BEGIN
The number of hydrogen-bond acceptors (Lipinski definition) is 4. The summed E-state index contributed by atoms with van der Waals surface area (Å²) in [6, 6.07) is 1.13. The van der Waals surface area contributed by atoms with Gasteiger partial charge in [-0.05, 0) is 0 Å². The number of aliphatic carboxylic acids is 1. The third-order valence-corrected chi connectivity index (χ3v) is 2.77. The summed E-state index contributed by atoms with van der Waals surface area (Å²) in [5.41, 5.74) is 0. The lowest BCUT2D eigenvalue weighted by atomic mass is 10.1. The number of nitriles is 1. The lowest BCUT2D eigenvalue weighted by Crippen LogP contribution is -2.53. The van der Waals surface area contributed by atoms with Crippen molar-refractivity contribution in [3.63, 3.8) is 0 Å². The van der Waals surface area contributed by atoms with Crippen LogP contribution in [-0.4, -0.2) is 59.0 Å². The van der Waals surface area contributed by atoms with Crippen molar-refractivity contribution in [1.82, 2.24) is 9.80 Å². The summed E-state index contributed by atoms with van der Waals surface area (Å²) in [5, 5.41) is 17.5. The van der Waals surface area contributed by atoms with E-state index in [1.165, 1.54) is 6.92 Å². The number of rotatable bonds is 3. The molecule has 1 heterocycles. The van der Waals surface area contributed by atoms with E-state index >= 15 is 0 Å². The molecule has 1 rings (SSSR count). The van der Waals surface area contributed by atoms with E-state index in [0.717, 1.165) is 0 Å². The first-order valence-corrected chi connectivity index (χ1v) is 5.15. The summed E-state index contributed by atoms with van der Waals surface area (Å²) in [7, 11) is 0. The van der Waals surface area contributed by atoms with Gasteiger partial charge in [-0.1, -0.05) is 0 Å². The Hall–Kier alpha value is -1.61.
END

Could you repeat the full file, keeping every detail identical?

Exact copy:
The number of hydrogen-bond acceptors (Lipinski definition) is 4. The summed E-state index contributed by atoms with van der Waals surface area (Å²) in [6, 6.07) is 1.13. The van der Waals surface area contributed by atoms with Gasteiger partial charge in [-0.05, 0) is 0 Å². The number of aliphatic carboxylic acids is 1. The third-order valence-corrected chi connectivity index (χ3v) is 2.77. The summed E-state index contributed by atoms with van der Waals surface area (Å²) in [5.41, 5.74) is 0. The lowest BCUT2D eigenvalue weighted by atomic mass is 10.1. The number of nitriles is 1. The lowest BCUT2D eigenvalue weighted by Crippen LogP contribution is -2.53. The van der Waals surface area contributed by atoms with Crippen molar-refractivity contribution in [3.63, 3.8) is 0 Å². The van der Waals surface area contributed by atoms with Crippen LogP contribution in [-0.4, -0.2) is 59.0 Å². The van der Waals surface area contributed by atoms with Crippen molar-refractivity contribution in [1.82, 2.24) is 9.80 Å². The summed E-state index contributed by atoms with van der Waals surface area (Å²) in [5, 5.41) is 17.5. The van der Waals surface area contributed by atoms with E-state index in [1.165, 1.54) is 6.92 Å². The number of rotatable bonds is 3. The molecule has 1 heterocycles. The van der Waals surface area contributed by atoms with E-state index >= 15 is 0 Å². The molecule has 1 rings (SSSR count). The van der Waals surface area contributed by atoms with E-state index in [0.717, 1.165) is 0 Å². The first-order valence-corrected chi connectivity index (χ1v) is 5.15. The summed E-state index contributed by atoms with van der Waals surface area (Å²) in [7, 11) is 0. The van der Waals surface area contributed by atoms with Gasteiger partial charge in [-0.1, -0.05) is 0 Å². The Hall–Kier alpha value is -1.61.